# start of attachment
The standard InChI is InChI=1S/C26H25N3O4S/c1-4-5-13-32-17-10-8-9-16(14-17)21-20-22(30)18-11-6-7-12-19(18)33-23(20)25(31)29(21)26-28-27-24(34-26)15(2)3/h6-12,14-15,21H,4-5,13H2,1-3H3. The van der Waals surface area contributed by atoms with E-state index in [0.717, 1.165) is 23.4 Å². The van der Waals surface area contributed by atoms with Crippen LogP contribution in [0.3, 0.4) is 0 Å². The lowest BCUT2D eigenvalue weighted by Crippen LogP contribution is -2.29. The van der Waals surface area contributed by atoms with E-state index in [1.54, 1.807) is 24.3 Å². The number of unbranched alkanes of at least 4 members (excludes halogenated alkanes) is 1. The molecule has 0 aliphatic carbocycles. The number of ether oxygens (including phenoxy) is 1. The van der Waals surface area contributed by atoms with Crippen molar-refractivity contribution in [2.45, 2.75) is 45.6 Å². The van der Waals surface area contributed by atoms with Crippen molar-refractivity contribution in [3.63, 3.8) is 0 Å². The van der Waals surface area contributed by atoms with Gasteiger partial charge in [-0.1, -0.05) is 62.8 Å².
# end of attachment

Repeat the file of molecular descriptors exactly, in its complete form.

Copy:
The standard InChI is InChI=1S/C26H25N3O4S/c1-4-5-13-32-17-10-8-9-16(14-17)21-20-22(30)18-11-6-7-12-19(18)33-23(20)25(31)29(21)26-28-27-24(34-26)15(2)3/h6-12,14-15,21H,4-5,13H2,1-3H3. The van der Waals surface area contributed by atoms with E-state index in [0.717, 1.165) is 23.4 Å². The van der Waals surface area contributed by atoms with Crippen LogP contribution in [0.3, 0.4) is 0 Å². The lowest BCUT2D eigenvalue weighted by Crippen LogP contribution is -2.29. The van der Waals surface area contributed by atoms with E-state index in [1.54, 1.807) is 24.3 Å². The number of unbranched alkanes of at least 4 members (excludes halogenated alkanes) is 1. The molecule has 0 aliphatic carbocycles. The number of ether oxygens (including phenoxy) is 1. The van der Waals surface area contributed by atoms with Crippen molar-refractivity contribution in [2.45, 2.75) is 45.6 Å². The van der Waals surface area contributed by atoms with Crippen molar-refractivity contribution in [3.63, 3.8) is 0 Å². The van der Waals surface area contributed by atoms with Gasteiger partial charge in [-0.1, -0.05) is 62.8 Å².